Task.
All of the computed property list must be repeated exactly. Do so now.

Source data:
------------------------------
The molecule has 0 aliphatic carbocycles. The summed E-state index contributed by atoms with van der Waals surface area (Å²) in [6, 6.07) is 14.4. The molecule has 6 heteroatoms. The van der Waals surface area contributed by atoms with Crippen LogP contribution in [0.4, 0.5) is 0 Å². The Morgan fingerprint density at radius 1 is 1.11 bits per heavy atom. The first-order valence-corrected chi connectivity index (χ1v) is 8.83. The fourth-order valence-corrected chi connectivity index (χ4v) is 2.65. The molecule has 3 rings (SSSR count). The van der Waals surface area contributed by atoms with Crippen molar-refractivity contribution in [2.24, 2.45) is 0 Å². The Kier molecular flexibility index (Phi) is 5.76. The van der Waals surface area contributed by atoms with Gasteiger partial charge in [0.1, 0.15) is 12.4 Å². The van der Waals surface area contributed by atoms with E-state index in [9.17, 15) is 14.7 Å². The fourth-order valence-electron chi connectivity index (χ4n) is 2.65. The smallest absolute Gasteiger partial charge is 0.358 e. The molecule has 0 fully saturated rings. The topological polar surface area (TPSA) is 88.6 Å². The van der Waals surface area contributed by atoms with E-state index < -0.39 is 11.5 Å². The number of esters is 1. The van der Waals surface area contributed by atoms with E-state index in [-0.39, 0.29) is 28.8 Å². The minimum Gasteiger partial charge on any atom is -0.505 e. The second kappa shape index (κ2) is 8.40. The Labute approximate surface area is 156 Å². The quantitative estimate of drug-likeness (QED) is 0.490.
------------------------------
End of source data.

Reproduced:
The molecule has 0 aliphatic carbocycles. The summed E-state index contributed by atoms with van der Waals surface area (Å²) in [6, 6.07) is 14.4. The molecule has 6 heteroatoms. The van der Waals surface area contributed by atoms with Crippen LogP contribution in [0.4, 0.5) is 0 Å². The Morgan fingerprint density at radius 1 is 1.11 bits per heavy atom. The first-order valence-corrected chi connectivity index (χ1v) is 8.83. The fourth-order valence-corrected chi connectivity index (χ4v) is 2.65. The molecule has 3 rings (SSSR count). The van der Waals surface area contributed by atoms with Crippen molar-refractivity contribution in [2.24, 2.45) is 0 Å². The Kier molecular flexibility index (Phi) is 5.76. The van der Waals surface area contributed by atoms with Gasteiger partial charge in [0.1, 0.15) is 12.4 Å². The van der Waals surface area contributed by atoms with E-state index in [9.17, 15) is 14.7 Å². The fourth-order valence-electron chi connectivity index (χ4n) is 2.65. The smallest absolute Gasteiger partial charge is 0.358 e. The molecule has 0 fully saturated rings. The topological polar surface area (TPSA) is 88.6 Å². The van der Waals surface area contributed by atoms with E-state index < -0.39 is 11.5 Å². The number of esters is 1. The van der Waals surface area contributed by atoms with E-state index in [-0.39, 0.29) is 28.8 Å². The minimum Gasteiger partial charge on any atom is -0.505 e. The second kappa shape index (κ2) is 8.40. The Labute approximate surface area is 156 Å². The quantitative estimate of drug-likeness (QED) is 0.490.